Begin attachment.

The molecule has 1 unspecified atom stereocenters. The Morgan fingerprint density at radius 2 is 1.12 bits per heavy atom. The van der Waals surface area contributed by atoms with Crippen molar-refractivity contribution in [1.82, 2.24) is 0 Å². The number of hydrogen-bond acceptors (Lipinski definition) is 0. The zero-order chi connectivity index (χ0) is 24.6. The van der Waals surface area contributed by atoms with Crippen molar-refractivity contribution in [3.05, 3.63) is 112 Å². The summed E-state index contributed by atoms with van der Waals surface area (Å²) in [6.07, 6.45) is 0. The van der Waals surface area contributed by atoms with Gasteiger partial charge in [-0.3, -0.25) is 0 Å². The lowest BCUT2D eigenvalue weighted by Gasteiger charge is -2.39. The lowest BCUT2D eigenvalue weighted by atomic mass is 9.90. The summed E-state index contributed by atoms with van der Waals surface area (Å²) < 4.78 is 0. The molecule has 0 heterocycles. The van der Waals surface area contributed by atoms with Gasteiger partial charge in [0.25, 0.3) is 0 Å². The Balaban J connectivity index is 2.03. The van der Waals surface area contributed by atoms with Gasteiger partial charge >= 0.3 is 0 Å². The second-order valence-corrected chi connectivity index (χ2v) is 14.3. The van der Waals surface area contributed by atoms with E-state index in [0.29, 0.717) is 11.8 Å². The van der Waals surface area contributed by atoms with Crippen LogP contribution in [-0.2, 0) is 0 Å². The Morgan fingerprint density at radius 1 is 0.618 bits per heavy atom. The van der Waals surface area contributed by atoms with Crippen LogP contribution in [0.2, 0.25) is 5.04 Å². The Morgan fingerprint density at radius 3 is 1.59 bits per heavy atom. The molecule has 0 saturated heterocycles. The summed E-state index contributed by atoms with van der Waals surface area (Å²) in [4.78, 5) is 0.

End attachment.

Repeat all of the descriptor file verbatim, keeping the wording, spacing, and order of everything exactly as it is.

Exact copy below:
The molecule has 1 unspecified atom stereocenters. The Morgan fingerprint density at radius 2 is 1.12 bits per heavy atom. The van der Waals surface area contributed by atoms with Crippen molar-refractivity contribution in [1.82, 2.24) is 0 Å². The number of hydrogen-bond acceptors (Lipinski definition) is 0. The zero-order chi connectivity index (χ0) is 24.6. The van der Waals surface area contributed by atoms with Crippen molar-refractivity contribution in [3.05, 3.63) is 112 Å². The summed E-state index contributed by atoms with van der Waals surface area (Å²) in [6.07, 6.45) is 0. The van der Waals surface area contributed by atoms with Gasteiger partial charge in [-0.3, -0.25) is 0 Å². The lowest BCUT2D eigenvalue weighted by Gasteiger charge is -2.39. The lowest BCUT2D eigenvalue weighted by atomic mass is 9.90. The summed E-state index contributed by atoms with van der Waals surface area (Å²) < 4.78 is 0. The molecule has 0 heterocycles. The van der Waals surface area contributed by atoms with Gasteiger partial charge in [0.25, 0.3) is 0 Å². The Balaban J connectivity index is 2.03. The van der Waals surface area contributed by atoms with Gasteiger partial charge >= 0.3 is 0 Å². The second-order valence-corrected chi connectivity index (χ2v) is 14.3. The van der Waals surface area contributed by atoms with E-state index in [0.29, 0.717) is 11.8 Å². The van der Waals surface area contributed by atoms with Crippen LogP contribution in [-0.2, 0) is 0 Å². The Morgan fingerprint density at radius 1 is 0.618 bits per heavy atom. The van der Waals surface area contributed by atoms with Crippen LogP contribution in [0.2, 0.25) is 5.04 Å². The Morgan fingerprint density at radius 3 is 1.59 bits per heavy atom. The molecule has 0 saturated heterocycles. The summed E-state index contributed by atoms with van der Waals surface area (Å²) in [4.78, 5) is 0.